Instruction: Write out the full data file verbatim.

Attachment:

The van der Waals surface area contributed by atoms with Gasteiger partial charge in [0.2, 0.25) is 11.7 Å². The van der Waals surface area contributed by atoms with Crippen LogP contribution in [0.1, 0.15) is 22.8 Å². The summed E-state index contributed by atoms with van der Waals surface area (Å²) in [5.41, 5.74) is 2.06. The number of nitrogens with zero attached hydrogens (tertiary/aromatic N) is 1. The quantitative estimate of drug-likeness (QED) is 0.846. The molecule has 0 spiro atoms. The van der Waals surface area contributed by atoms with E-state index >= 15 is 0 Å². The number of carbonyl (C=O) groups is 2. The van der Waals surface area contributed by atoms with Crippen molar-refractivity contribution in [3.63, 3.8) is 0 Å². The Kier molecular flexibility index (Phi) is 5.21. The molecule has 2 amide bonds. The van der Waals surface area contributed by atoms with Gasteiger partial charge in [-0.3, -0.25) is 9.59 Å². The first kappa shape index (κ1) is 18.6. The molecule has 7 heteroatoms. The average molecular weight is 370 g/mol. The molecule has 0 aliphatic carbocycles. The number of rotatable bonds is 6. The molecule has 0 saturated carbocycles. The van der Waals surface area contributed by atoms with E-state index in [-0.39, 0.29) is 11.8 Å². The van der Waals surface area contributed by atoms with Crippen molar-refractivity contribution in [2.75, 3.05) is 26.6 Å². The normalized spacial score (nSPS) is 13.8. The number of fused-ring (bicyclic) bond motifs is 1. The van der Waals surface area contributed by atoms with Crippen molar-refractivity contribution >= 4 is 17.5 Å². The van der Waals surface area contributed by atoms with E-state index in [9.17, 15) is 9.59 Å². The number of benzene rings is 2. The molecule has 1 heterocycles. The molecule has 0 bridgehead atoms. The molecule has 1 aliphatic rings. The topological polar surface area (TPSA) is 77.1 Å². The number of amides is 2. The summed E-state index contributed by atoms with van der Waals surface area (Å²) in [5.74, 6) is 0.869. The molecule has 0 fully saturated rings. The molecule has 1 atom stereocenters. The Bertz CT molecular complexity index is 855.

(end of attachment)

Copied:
The van der Waals surface area contributed by atoms with Gasteiger partial charge in [0.2, 0.25) is 11.7 Å². The van der Waals surface area contributed by atoms with Crippen LogP contribution in [0.1, 0.15) is 22.8 Å². The summed E-state index contributed by atoms with van der Waals surface area (Å²) in [5.41, 5.74) is 2.06. The number of nitrogens with zero attached hydrogens (tertiary/aromatic N) is 1. The quantitative estimate of drug-likeness (QED) is 0.846. The molecule has 0 spiro atoms. The van der Waals surface area contributed by atoms with E-state index >= 15 is 0 Å². The number of carbonyl (C=O) groups is 2. The van der Waals surface area contributed by atoms with Crippen molar-refractivity contribution in [3.63, 3.8) is 0 Å². The Kier molecular flexibility index (Phi) is 5.21. The molecule has 2 amide bonds. The van der Waals surface area contributed by atoms with Gasteiger partial charge in [-0.3, -0.25) is 9.59 Å². The first kappa shape index (κ1) is 18.6. The molecule has 7 heteroatoms. The average molecular weight is 370 g/mol. The molecule has 0 aliphatic carbocycles. The number of rotatable bonds is 6. The molecule has 0 saturated carbocycles. The van der Waals surface area contributed by atoms with E-state index in [-0.39, 0.29) is 11.8 Å². The van der Waals surface area contributed by atoms with Crippen molar-refractivity contribution in [2.75, 3.05) is 26.6 Å². The normalized spacial score (nSPS) is 13.8. The number of fused-ring (bicyclic) bond motifs is 1. The van der Waals surface area contributed by atoms with Crippen molar-refractivity contribution >= 4 is 17.5 Å². The van der Waals surface area contributed by atoms with E-state index in [9.17, 15) is 9.59 Å². The number of benzene rings is 2. The molecule has 1 heterocycles. The molecule has 0 bridgehead atoms. The molecule has 1 aliphatic rings. The topological polar surface area (TPSA) is 77.1 Å². The number of amides is 2. The summed E-state index contributed by atoms with van der Waals surface area (Å²) in [5.74, 6) is 0.869. The molecule has 0 fully saturated rings. The molecule has 1 atom stereocenters. The Bertz CT molecular complexity index is 855.